When Recruit Private Luke Nona first heard about the Army Indigenous Development Program (AIDP), he jumped at the chance to join. 

The AIDP is a pathway for Indigenous Australians who wish to join the Army, but who do not meet the general-entry standards.

Recruit Nona said there were a lot of Indigenous people wanting to join the Army but struggle because of their schooling.

“This is my third time trying out for the Defence Force,” Private Nona said.

“My schooling let me down in the first two attempts.

“But this time, the recruiting officer asked if I wanted to do the AIDP.”

At 33, Recruit Nona is the oldest graduate from Intake 15 of the AIDP in Darwin.

Indigenous Development Wing of the Regional Force Surveillance Group Colonel John Papalitsas runs the program in Darwin. 

He said the AIDP was critical to the development of Army’s cultural capability.

“It’s also important to the RFSG’s mission of protecting the border and closing the gap,” Colonel Papalitsas said.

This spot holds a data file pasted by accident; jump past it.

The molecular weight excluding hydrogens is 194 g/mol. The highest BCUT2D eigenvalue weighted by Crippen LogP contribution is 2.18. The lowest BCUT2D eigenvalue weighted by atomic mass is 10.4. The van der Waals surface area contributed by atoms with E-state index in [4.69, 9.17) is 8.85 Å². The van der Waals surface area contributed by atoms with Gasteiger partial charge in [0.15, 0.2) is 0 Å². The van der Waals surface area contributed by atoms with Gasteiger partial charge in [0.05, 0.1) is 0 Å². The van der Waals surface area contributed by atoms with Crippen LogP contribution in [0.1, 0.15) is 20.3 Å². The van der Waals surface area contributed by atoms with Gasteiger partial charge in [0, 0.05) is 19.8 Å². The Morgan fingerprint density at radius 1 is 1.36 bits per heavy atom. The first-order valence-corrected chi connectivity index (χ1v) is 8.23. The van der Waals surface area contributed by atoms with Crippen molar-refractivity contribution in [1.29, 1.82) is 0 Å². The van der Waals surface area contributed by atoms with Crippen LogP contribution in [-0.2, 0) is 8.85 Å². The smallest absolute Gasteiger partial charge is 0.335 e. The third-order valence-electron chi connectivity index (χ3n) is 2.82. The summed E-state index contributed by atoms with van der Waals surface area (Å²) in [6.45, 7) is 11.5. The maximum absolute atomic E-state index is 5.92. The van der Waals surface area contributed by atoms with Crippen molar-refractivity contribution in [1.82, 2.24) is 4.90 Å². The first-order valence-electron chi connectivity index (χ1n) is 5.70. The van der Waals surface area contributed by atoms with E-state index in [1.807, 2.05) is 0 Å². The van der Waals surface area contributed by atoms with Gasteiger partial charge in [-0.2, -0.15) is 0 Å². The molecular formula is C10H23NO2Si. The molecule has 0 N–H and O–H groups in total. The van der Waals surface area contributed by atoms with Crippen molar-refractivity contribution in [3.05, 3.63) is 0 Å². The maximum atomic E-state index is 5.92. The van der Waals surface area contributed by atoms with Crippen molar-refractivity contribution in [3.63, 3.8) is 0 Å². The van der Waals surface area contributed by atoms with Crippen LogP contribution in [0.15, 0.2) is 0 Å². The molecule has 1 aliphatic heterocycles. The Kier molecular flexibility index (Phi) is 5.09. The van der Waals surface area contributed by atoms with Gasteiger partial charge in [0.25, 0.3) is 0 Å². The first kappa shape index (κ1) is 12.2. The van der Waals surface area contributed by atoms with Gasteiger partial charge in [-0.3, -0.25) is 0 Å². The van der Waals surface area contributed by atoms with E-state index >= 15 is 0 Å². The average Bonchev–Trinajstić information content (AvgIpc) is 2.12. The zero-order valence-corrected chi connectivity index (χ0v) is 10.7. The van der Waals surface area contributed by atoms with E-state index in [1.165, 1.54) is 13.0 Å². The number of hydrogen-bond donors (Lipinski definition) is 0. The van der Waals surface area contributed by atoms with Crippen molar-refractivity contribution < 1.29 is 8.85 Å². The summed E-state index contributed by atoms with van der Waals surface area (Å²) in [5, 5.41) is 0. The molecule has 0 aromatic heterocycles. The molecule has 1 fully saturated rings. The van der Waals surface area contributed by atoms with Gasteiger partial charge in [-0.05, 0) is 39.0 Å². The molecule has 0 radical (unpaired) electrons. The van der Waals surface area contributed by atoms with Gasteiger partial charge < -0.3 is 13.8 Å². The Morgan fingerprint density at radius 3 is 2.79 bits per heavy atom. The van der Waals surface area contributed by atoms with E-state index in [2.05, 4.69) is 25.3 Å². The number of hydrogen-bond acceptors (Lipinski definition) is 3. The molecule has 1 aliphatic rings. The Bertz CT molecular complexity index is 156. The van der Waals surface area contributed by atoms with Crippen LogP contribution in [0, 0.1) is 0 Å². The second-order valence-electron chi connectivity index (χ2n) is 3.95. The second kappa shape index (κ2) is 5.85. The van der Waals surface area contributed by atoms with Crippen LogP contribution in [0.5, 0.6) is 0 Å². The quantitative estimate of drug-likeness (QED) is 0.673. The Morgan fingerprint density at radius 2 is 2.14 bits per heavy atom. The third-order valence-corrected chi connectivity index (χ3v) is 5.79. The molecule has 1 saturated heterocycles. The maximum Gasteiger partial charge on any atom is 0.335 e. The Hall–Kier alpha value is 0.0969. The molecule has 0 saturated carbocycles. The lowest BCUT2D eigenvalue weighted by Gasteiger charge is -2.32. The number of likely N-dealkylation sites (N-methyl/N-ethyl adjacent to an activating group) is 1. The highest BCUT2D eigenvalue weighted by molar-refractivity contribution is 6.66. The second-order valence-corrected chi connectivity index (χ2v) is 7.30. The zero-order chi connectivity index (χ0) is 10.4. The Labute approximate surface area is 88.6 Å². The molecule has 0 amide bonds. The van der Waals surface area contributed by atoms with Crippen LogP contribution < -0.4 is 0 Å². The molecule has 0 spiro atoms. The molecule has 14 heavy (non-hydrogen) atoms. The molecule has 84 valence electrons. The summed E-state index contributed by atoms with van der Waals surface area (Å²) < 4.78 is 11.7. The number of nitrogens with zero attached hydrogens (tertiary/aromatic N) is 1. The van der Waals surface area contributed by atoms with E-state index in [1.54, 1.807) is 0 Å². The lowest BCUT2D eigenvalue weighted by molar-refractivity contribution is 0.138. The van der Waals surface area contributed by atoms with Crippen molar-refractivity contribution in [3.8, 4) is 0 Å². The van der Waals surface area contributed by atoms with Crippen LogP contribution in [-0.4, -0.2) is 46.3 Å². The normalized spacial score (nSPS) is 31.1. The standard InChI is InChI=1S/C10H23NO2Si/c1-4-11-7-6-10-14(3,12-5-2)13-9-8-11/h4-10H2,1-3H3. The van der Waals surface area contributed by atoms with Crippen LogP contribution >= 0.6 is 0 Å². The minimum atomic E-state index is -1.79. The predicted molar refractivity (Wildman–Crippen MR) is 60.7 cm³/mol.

All of them develop levels of resilience and fill out physically.

The AIDP graduation for Intake 15 was held in June at RFSG Training and Education Centre (RTEC) at Defence Establishment Berrimah.

RTEC will host two five-month residential AIDP courses each year, and a variety of career development and specialist courses for members of Regional Force Surveillance Units.

Officer Commanding Indigenous Development Wing Major Steven Parker said the AIDP was a lifeline for those Indigenous men and women who sign up to it.

“Every single recruit on this course was told ‘no’ by Defence Force Recruiting when it came to direct entry,” Major Parker said. 

“This program allows them to rectify the shortfall, whether it be related to education, aptitude, fitness or resilience.”

He said there was a noticeable development over the course.

“Some step up and become leaders,” Major Parker said.

“All of them develop levels of resilience and fill out physically.”

The next step for the recruits is Kapooka and the Army’s 80-day basic training program.

Recruit Nona said he was already thinking ahead.

“We’ve had a head start so we’ll engage with the other recruits and help them on their way,” he said.